Just over a week ago, I shared with you the incredible story of Chance, a young female hen harrier who surprised us all with her continental winter migrations. Today however, I have another story to share – another female hen harrier, fledged in 2014, the same year as Chance, this time from the Forest of Bowland, where the RSPB have been working in partnership with the water company, United Utilities, local raptor workers and others to protect and monitor hen harriers since the 1980s. Satellite-tagged and “adopted” by children from Brennand’s Endowed Primary School alongside her sister, Sky, the name Highlander is one that long-time readers of this blog might recognise. However in April this year, while Chance was in France readying herself to cross the Channel again, Highlander’s satellite tag suddenly stopped transmitting and she joined her sister in the ranks of the "disappeared". Those closest to Highlander’s journey over the last two years have endured both incredible highs and crushing lows in the process, and it feels only right that you should hear her story from them. Steve Downing is a long-time member of the voluntary Northern England Raptor Forum (NERF) and has been working with hen harriers for over a decade. I started working with hen harriers in 2004 so 2014 was my 10 th anniversary monitoring and protecting hen harriers, England most persecuted bird of prey. Fellow raptor workers often say that they wish that they had hen harriers in their study area and I always caution ‘be careful for what you wish for’. The emotional rollercoaster associated with monitoring this species is intense and the rewards are few and very far between. Harrier nest protection can be soul destroying with the watchers sitting about a kilometre away from the nest, in all weathers, recording adult activity in minute detail. The effort from all of the volunteers, day shift and night crew is truly monumental. Following two years without a single nest in Bowland, Spring 2014 got off to a good start with a phone call to say that birds were back on territory; great but would they breed? Several days later a text arrived from Mick, RSPB Assistant Warden and Bowland Raptor Study Group member. A female was down incubating eggs and we arranged to meet on the United Utilities estate a few days later. Being one of only a handful of people licensed to do so in England, it is both a tremendous privilege to fit BTO leg rings on the young of this iconic species and a great responsibility. At 11 am on the 23 June Mick and I visited the nest under licence. It contained five healthy looking chicks and after sharing a smile we set to work, preparing the way for Stephen Murphy, Natural England Hen Harrier Project Officer, to fit the satellite tags to two of the chicks. Sisters Sky (left) and Highlander (right) having their satellite tags fitted, July 2014. (Image: Mick Demain) By the time the satellite tags were fitted the chicks were almost ready to fly free and local school children had given the tagged birds names. They had named a female from nest one Sky and her sister was named Highlander. What a fantastic names for birds whose home was 380m high in the Forest of Bowland. Two more satellite-tagged birds from the only other nest in Bowland that year were given the equally inspirational names of Hope and Burt. By late summer all of the Bowland chicks were flying free and hunting for their own food. It was good news that they had got so far. Unfortunately on the 10 September 2014 the satellite tag fitted to Sky, Highlander’s sister, inexplicably stopped working. The emotional rollercoaster had taken a dive but things got worse when Hope, from the neighbouring nest suffered the same fate on the same moor just three days later. I had held those birds, weighed them, measured them and ringed them a few weeks earlier and now they had joined the " disappeared" . The other two sat-tagged birds, Burt and Highlander, were still alive but how many of the untagged birds were also dead? The full story of Sky and Hope can be found here and here . Despite an extensive search and appeals for information, they were never found. As autumn turned to winter, the signal from Burt's satellite tag became gradually less frequent, indicating a likely problem with the battery. His last confirmed transmission was received on 26th December from a location in Exmoor National Park where he was wintering. Sadly, he hasn't been seen since. James Bray started as RSPB’s Bowland Project Officer in February 2015. Working in partnership with United Utilities, monitoring and protecting hen harriers on their estate in the Forest of Bowland is a key part of James’ role. Following her first winter, Highlander was first seen back in Bowland in late March on the slopes where she was born. With four pairs having settled down and with Highlander having found a mate, the team were incredibly excited. Highlander was paired with a bird that was in its third year. It was a grey bird that still retained some brown feathers on its back, so we were able to identify it from the other males present on the estate. The pair settled in a small valley and began making a nest, bringing dead heather stems in to make a flimsy platform on the ground amidst a stand of deep heather. Soon after she had begun incubating her eggs disaster struck – her mate suddenly disappeared. He was the first of four male hen harriers that had females incubating eggs on the United Utilities estate to disappear. The female hen harrier does all the egg incubation and relies on the male to feed her. If he disappears she must leave the nest to hunt and the eggs will chill and die. Showing great determination to breed, Highlander stayed in her chosen valley and within a few days of her first mate disappearing she had managed to attract the attentions of another younger male. Highlander was soon back in her original nest and following a licensed nest visit, fieldworkers found that she had laid nine eggs. This was incredible as historically, only a tiny number of harriers have ever laid nine eggs in one nest. Not all the eggs would have hatched but this demonstrated how strong Highlander was. Highlander's second nesting attempt with an incredible 9 eggs. (Image: James Bray, 2015) As the days of her second attempt passed it became clear that her mate was struggling to provide for her. Hen harriers can be polygamous, and this male was already paired with another female who was on eggs. The strain proved too much and Highlander, being the secondary female, was deserted and she had to leave her eggs to feed herself. Her second nesting attempt had failed. Obviously fed up of Bowland, Highlander headed off to southern Scotland and following two failed breeding attempts, we really thought that that would be the end of her first breeding season. A week later I received a very excited call from my colleague Mick who was monitoring a lone male harrier; he had attracted a female! This young male, in his first breeding season, had been skydancing on his own for over a week, and Mick told me that he had not seen a male displaying so vigorously before. The first day that the female was in his valley he brought her six items of food over the course of the day but she completely ignored his advances. Over the next couple of day the two birds began to bond and were soon showing signs of nesting. We were obviously ecstatic that he had attracted a potential mate, and even more so when we saw that the female was carrying a satellite tag, and that its transmission confirmed that it was Highlander. The birds settled down, Highlander laid her third clutch of the season, and we all held our breaths. Monitoring nesting hen harriers is often a game of hope and patience. Hope that ground predators do not find the nest, hope that bad weather does not have an effect on food supplies, and hope that the male returns after each hunting expedition. Patience is also required as it takes nearly a month for the eggs to hatch. And so as that month passed with no problems for the birds and with the male regularly bringing in food we began to count down the days. 6 July was the special day, as this was the day that food was first seen being carried into the nest, a sure sign that Highlander’s first chicks had hatched. That next week was very special as the male was proving to be a very good provider of food and many of our volunteers and staff took turns watching the valley and looking out for food passes as the male returned. Five days later, on the day that the last egg would have hatched, disaster struck. Highlander and her mate were seen flying low over the nest diving at something on the ground. Mick and a colleague checked the nest to find that it had been cleaned out, most probably by a small ground predator such as a stoat or weasel. Heartbreakingly despite all her efforts, Highlander’s first breeding season had ended in failure, thwarted by her first male “disappearing”, then by a lack of food, and finally by nest predation. Highlander's third nesting attempt ended in predation. (Image: James Bray, 2015) Highlander spent the autumn and winter of 2015 and early 2016 within 30 miles of Bowland. As spring approached she returned to Bowland for brief visits but the vole population is at a very low level unfortunately, and harriers that have visited have not stayed long. Highlander was no different. I was with three visitors to Bowland when she paid her last visit to the valley in which she was born. We watched a female harrier quartering the hillside, and as she came closer I saw the satellite tag – Highlander was here. We hoped that she’d stay but that was the last time that she was seen in Bowland. Sister to a missing sibling, partner to a missing mate, and three nest failures in the space of two months, our Highlander endured through it all. However, on 16 April 2016, Highlander’s satellite tag suddenly and unaccountably ceased transmission. The last signal received placed her in County Durham but it's possible she may have moved on from the area before going offline. We don’t know what caused the satellite tag to fail but transmission up to that point had been strong and there was no indication of battery failure. She has not been found. A final word from Steve... 2014 was my 10 th anniversary working with hen harriers and was supposed to be celebration of success. It was not. In 2014 I ringed nine birds in Bowland. Four were sat-tagged and all stopped transmitting, long before the sat tags reached their anticipated ‘end of life’. Male hen harriers are often called ‘ghosts of the hills’ because of the colour of their plumage and the way the fly. It is supposed to be a compliment but in reality it is not; they are ghosts. It makes me very sad, it should make every reasonable person sad. A final word from James... All the staff and volunteers here feel great anger that Sky, Hope, Burt, and Highlander are no longer quartering the English uplands, anger that there is only a tiny handful of hen harriers nesting in England in 2016, and anger at the persecution on some grouse shooting estates which results in there being no skydancing harriers over our hills. We must turn that anger into a determination to stop persecution of birds of prey. We can find hope in the knowledge that the RSPB is doing all it can to protect hen harriers and that a rapidly growing coalition of groups and individuals are fighting to change the way that the uplands are being managed and to stop the persecution of birds of prey. And we must hold on to the hope that hen harriers, as they have proved before, are more than capable of returning to the English uplands – our job is to ensure that the habitat conditions are right for them and that persecution is stopped. Find out more about our work to monitor and protect hen harriers through Hen Harrier LIFE Project, and follow the fortunes of our satellite tagged birds by visiting our website rspb.org.uk/henharrierlife or following us on twitter @RSPB_Skydancer .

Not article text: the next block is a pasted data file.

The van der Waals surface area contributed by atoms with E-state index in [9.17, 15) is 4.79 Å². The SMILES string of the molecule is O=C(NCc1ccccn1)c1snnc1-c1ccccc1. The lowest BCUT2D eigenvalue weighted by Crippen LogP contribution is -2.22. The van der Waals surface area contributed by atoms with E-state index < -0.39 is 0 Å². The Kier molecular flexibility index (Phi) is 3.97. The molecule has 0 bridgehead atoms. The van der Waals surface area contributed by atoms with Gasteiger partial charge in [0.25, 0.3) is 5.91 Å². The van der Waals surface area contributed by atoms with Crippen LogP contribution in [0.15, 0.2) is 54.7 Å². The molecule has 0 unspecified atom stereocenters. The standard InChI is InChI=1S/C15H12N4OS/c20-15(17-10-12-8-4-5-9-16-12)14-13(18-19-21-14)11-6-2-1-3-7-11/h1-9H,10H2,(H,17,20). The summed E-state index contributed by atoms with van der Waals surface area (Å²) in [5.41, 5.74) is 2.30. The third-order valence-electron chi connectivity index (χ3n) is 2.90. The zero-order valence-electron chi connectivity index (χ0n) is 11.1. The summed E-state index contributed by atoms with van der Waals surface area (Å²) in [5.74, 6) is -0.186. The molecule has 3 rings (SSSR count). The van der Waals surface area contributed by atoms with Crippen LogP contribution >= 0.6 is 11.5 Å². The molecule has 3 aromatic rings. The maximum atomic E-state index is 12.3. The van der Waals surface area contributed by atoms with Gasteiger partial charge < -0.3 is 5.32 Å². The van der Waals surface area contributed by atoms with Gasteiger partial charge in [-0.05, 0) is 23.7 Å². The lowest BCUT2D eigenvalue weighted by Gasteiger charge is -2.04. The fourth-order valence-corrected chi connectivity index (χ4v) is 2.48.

Our last Skydancer blog focused on the sad fate of the young satellite-tagged hen harrier, Lad, who barely a month after fledging, was found dead in the Cairngorms National Park, brought down by injuries “consistent with the damage caused by shooting” (see here ). Today however, I’m delighted to have a much happier story to share – our remaining satellite-tagged hen harrier, Chance, has returned home! Chance is a female hen harrier who was satellite-tagged by members of the Scottish Raptor Study Group and fledged from a nest in Southwest Scotland in June 2014. Although this was just before the Hen Harrier LIFE+ Project began, the project has been following her movements since it launched and the story that has unfolded is a remarkable example of just how wide-ranging and unpredictable hen harriers can be. Chance displaying her satellite tag at RSPB Wallasea reserve, October 2014. Image (c) Tony Orwell Having spread her wings in the late summer around the Scottish borders, she slowly made her way south, exploring the uplands of Northern England before being spotted at RSPB’s Wallasea reserve in Essex in October 2014. There we thought she’d stay but the south of England clearly wasn’t far south enough for this adventurous bird and by the end of that month, she had crossed the Channel and set up home in the Pay de Loire region of Northern France! Come April 2015, Chance was showing every sign of staying put but in late May, she surprised us all by crossing the Channel once more and heading north, briefly to Scotland and ultimately settling down to spend her summer exploring the hills of Northeast England. Chance's route south from Northumberland to France took only three days, in October 2015. Her rapid return journey north from France to Scotland took just four days, in May 2016. When autumn came this time, there was no hanging about. In October 2015 Chance flew from Northumberland, via South Wales, back to Northern France in the space of just three days! Now, after another winter of watching and waiting, Chance has returned to the UK once more, this time taking just four days to travel up the east coast of England and back to where she started in Southwest Scotland. From Scotland to England, Wales, and France, the remarkable journey of this young female is an important reminder that if we want to truly secure a future for hen harriers in any one part of the UK, they need to be protected throughout the whole of it. Increased satellite tagging through the Hen Harrier LIFE Project is playing a vital role in this by helping us to better understand where hen harriers go and to highlight where they're most at risk. It’s incredible to think that without satellite tagging, we would never have had the faintest idea of the incredible journey our Chance was undertaking every winter. So now she’s back, what next? As a second year bird, there’s every possibility Chance will attempt to breed this year but with her late arrival on the scene, will she find a mate in time? Follow her fortunes on the Hen Harrier LIFE Project website as we map her movements every two weeks and follow us on twitter @RSPB_Skydancer .